Major depression is one of the most commonly diagnosed mental disorders in the United States. Every year, approximately 7 percent of adults suffer from a depressive episode. Symptoms of depression include fatigue, poor concentration, anxiety, muscle aches and an inability to feel pleasure. The negative effects of this illness have the ability to permeate a person’s life, harming not only their work performance but also their social relationships. An estimated 15 percent of people with depression ultimately commit suicide.
For some people, however, depression is not a disease – it’s a symptom.
Vitamin B12 deficiency is an insidious, often ignored condition that can produce symptoms that mimic major depressive disorder and other mental illnesses. People with B12 deficiency might find that their feelings of despair and self-loathing vanish with something as simple as a change in diet. This is why, when it comes to diagnosing major depression, a simple blood test can save a person’s life.
What is B12?
Vitamin B12 is a vitamin that participates in many essential biological functions. It helps form red blood cells and DNA. It also contributes to nerve cell health. B12 is responsible for forming myelin, a protein that aids neuron-to-neuron communication.
Like all vitamins, the body cannot make B12 on its own; it must receive it through food or supplements. Vitamin B12 is naturally plentiful in meat and animal products such as fish, poultry, eggs and low-fat milk. Plant products do not contain B12.
What is B12 deficiency?
When people fail to receive an adequate amount of B12, their body and their mind suffer. Some people do not receive the proper amount of B12 in their diet, whereas others have difficulties absorbing the B12 they do consume. In both cases, symptoms appear gradually and can eventually become severe or even permanent.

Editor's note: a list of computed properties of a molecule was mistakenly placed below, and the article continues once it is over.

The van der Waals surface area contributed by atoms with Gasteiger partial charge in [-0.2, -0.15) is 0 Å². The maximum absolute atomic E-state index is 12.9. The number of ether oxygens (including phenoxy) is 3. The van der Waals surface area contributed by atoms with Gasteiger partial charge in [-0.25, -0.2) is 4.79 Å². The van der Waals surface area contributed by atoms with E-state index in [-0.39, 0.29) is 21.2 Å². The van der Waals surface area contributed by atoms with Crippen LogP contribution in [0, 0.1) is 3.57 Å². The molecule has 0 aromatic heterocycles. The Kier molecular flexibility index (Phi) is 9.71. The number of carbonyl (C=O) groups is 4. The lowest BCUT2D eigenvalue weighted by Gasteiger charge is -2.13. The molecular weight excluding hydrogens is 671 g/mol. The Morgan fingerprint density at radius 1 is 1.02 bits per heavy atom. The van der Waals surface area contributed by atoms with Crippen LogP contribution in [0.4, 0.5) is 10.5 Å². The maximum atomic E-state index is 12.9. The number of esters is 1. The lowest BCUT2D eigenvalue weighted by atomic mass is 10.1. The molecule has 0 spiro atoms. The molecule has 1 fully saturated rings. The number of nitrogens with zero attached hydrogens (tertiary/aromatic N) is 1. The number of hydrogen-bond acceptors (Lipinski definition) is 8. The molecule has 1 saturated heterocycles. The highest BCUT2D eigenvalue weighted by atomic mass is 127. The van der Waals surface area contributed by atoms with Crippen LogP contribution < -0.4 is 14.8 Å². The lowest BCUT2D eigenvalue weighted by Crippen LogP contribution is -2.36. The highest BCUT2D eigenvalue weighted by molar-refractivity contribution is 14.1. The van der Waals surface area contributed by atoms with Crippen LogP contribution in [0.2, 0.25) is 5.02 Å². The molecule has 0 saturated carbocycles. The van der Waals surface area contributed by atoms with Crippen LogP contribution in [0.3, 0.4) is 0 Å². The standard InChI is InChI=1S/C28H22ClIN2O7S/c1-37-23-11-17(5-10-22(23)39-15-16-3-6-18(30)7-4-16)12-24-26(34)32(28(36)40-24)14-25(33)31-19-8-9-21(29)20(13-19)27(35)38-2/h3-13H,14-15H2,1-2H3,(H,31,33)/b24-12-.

Symptoms of B12 deficiency include:
Numbness or tingling in the extremities
Jaundice, i.e., yellowing of the skin or eyes
Paranoia or hallucinations
Many of these symptoms resemble major depression, leading a person to seek treatment for depression but not B12 deficiency. Before diagnosis, clinicians should perform a blood test to measure the amount of B12 in the body. Most routine exams will include this step.
Who is at risk for B12 deficiency?
Vegetarians, older adults and people with digestive ailments, such as Crohn’s disease or celiac disease, are especially prone to B12 deficiency. There are other issues that can lead to this deficiency. Other risk factors include:
Weight loss surgery that involves removing part of the stomach or small intestine
Immune system disorders
Pernicious anemia, a disease that hampers B12 absorption
Alternative sources for B12
For people who cannot get B12 in their diet, for instance, strict vegans or vegetarians, a number of supplements are available. B12 can also be found in fortified grains, such as cereal. People who have difficulties absorbing B12 can receive an injection that bypasses the lining of the stomach.
Other conditions that can cause or mimic depression
Vitamin B12 deficiency is not the only physical condition that affects mood. Other conditions that mimic depression include:
Vitamin D deficiency
Heavy metal poisoning
Before diagnosis, patients should request a full physical exam to rule out any other physical ailments that could be contributing to their low mood. By treating this underlying condition, patients will not only be able to escape their depression, but avoid other complications down the road.
Sovereign Health Group conducts a thorough assessment of each patient during the admission process to make sure that no condition remains untreated. For this reason, Sovereign leads the way in treatment for addiction, mental health disorders and dual diagnosis. For further questions, please contact 866-524-5504.
Written by Courtney Lopresti, Sovereign Health Group writer